Spearing pike through the ice is an old and, frankly, fun sport. Spearing offers a unique experience that may just hook you permanently.
Winter ice fishing has a related cousin: darkhouse spearing.
But where ice fishermen use small rods and reels, tip-ups and tip-downs, and fish with hook and line generally through small 8-10 inch holes, darkhouse spearers use long-handled, multi-point spears and fish decoys to lure fish under large rectangular holes in the ice, where they plunge their tridents into the backs of unsuspecting northern pike and sturgeon.
Occasionally other species are also taken, but that is dependent upon state laws. It's a fascinating and fun sport. Where it is allowed, spearing is passionately enjoyed by many anglers as a legitimate alternative to conventional ice fishing.
Since sturgeon spearing on Wisconsin's Lake Winnebago is a unique event pretty much unto itself, we'll disregard that for this article. Instead we'll concentrate on darkhouse spearing for northern pike.
Darkhouse spearing is legal primarily in the upper Midwest and northeastern United States. You'll have to check your state's regulations and laws to learn the spearing whens, wheres and hows of what's legal in your area.
You may need a spearing license and you'll need a few pieces of specialized equipment. Here's what you need to get started:
1. First, you'll need a spear. This is a barbed, multi-tined affair - usually five to seven tines - around five or six feet in length. It's a heavy piece of equipment. You'll need a good length of rope or cordage to tie to the end of it, while securing the other end of the line to something solid in your darkhouse (you could also tie it around your leg).
Spears generally cost anywhere between $50 and $200 dollars.
2. Next you'll need a fish decoy to attract the pike to your spot. Decoys can be as simple or as artful and elaborate as you care to make them. Pike will come to most anything shiny, even soda cans or lengths of PVC pipe. But ideally, you'll want a decoy that imitates a fish.
A good decoy will be made to move seductively (to a pike) through the water by virtue of its body shape and/or fins. It is tied to a sturdy line that you will periodically pull up and release, sending the decoy "swimming" through the water.
Decoy carving is an art form, and there are many carvers that take great pride in their creations. Who knows, you might decide that decoy carving or collecting is as much fun as spearing.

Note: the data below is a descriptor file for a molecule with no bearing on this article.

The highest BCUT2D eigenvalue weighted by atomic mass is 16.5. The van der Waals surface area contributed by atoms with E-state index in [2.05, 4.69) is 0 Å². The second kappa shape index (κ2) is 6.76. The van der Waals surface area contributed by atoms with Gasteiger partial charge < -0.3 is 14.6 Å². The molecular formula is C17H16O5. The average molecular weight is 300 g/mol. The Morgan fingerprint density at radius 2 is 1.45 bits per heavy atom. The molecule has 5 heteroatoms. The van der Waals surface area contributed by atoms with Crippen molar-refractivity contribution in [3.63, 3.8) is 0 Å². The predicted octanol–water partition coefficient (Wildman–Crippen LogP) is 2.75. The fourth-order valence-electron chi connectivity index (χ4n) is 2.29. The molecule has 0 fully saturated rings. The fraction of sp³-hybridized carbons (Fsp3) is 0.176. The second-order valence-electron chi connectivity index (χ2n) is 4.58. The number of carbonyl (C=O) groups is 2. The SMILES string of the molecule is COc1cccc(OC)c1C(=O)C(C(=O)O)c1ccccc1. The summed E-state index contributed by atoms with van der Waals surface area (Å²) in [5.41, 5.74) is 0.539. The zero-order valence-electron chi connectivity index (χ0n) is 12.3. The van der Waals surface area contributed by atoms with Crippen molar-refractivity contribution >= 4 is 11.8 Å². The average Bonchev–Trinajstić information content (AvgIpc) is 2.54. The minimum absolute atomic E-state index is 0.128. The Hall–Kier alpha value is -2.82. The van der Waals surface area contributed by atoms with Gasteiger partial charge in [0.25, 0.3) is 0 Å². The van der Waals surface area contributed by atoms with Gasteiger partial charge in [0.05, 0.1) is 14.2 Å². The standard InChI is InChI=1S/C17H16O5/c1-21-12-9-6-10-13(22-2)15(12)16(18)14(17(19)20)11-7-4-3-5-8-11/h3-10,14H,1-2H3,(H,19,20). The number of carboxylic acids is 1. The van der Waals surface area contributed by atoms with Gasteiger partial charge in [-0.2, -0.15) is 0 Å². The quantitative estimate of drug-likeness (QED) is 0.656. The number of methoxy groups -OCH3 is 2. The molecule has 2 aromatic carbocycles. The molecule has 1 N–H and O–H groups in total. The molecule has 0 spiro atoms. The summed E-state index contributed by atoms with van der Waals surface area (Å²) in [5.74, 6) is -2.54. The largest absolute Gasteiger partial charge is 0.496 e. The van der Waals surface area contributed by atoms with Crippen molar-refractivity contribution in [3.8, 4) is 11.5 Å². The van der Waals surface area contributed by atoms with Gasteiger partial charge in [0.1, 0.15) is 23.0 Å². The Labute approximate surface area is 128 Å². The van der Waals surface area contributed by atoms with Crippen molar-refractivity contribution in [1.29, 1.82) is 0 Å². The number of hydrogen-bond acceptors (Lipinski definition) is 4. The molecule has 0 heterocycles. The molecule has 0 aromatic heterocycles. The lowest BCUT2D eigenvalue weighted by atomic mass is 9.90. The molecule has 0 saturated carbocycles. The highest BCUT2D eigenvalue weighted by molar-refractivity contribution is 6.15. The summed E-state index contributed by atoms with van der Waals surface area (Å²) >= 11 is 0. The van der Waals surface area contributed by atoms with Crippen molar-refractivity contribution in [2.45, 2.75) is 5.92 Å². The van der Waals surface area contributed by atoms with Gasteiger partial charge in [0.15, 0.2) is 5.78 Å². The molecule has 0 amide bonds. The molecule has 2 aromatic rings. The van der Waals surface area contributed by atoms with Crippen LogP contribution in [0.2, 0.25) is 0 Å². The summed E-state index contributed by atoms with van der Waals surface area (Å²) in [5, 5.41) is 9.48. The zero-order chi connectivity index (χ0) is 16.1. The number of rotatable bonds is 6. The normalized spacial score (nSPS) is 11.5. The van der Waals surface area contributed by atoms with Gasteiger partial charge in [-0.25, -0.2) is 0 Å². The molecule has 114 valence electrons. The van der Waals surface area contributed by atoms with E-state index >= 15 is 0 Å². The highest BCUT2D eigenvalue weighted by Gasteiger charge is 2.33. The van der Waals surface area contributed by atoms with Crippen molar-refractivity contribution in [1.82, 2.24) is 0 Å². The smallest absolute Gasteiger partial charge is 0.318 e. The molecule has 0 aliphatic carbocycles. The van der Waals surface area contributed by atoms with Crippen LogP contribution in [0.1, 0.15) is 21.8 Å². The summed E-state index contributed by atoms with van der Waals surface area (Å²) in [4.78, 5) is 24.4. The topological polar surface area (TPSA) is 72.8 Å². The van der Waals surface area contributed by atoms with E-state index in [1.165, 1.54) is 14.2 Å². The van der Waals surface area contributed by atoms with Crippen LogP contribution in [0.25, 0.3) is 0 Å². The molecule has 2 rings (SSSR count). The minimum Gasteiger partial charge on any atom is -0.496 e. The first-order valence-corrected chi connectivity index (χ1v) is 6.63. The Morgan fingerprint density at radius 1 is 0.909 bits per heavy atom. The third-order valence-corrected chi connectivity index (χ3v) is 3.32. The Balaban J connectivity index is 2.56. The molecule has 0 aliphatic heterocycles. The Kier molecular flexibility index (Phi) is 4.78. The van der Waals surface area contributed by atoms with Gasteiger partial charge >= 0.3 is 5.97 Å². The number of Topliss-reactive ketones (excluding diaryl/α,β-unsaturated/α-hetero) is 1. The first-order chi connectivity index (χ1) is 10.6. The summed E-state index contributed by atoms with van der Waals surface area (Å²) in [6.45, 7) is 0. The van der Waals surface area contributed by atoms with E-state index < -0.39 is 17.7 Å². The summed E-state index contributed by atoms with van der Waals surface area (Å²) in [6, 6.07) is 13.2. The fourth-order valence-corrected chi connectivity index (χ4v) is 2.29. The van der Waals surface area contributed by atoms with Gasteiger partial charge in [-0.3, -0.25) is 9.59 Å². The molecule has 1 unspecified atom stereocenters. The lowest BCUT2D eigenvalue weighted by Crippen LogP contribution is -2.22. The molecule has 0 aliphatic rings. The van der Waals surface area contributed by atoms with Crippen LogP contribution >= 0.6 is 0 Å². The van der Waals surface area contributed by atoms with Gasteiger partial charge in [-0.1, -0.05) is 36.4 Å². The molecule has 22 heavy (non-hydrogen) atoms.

3. You'll need something to make a large rectangular hole. Spearing holes are usually made by drilling four smaller holes - one in each corner of the rectangle - with an ice auger and then either chiseling or sawing the ice to connect the corners.
You can purchase specialized ice saws. Rather than sawing, some spearers simply drill more holes to connect the corner holes.
4. Next, you'll need a shanty or "darkhouse." It's called a darkhouse because there are no windows in it. The darkness hides the spearer from the fish by eliminating silhouettes.
You should have enough room for at least one chair as well as the large hole you'll cut into the ice. Make it bigger if you plan on inviting friends or family members to join the fun.
You can buy a portable ice shanty, build your own, or you can rent one. You can usually find a darkhouse rental service in most places where spearing is popular. These operations will likely have everything you'll need for a day on the ice, including the spear, decoy, darkhouse, and they'll probably even cut the hole for you.
That's pretty much it for required equipment, which again, you may not need to purchase at all if you are able to rent everything.
Now you sit and wait. The wait could be short, or it could be long. But when that northern pike does appear you'll need to properly identify it and size it if your state has size or slot regulations on what fish can be taken.
Seemingly the fish will appear out of nowhere. It's an exciting moment! Thrust the spear behind the pike's head and start hauling on that rope.
Pull it up and let the bragging begin! The only thing left to do is decide whether you want that pike fried or pickled.
Like what you see here? You can read more great articles by David Smith at his facebook page, Stumpjack Outdoors.
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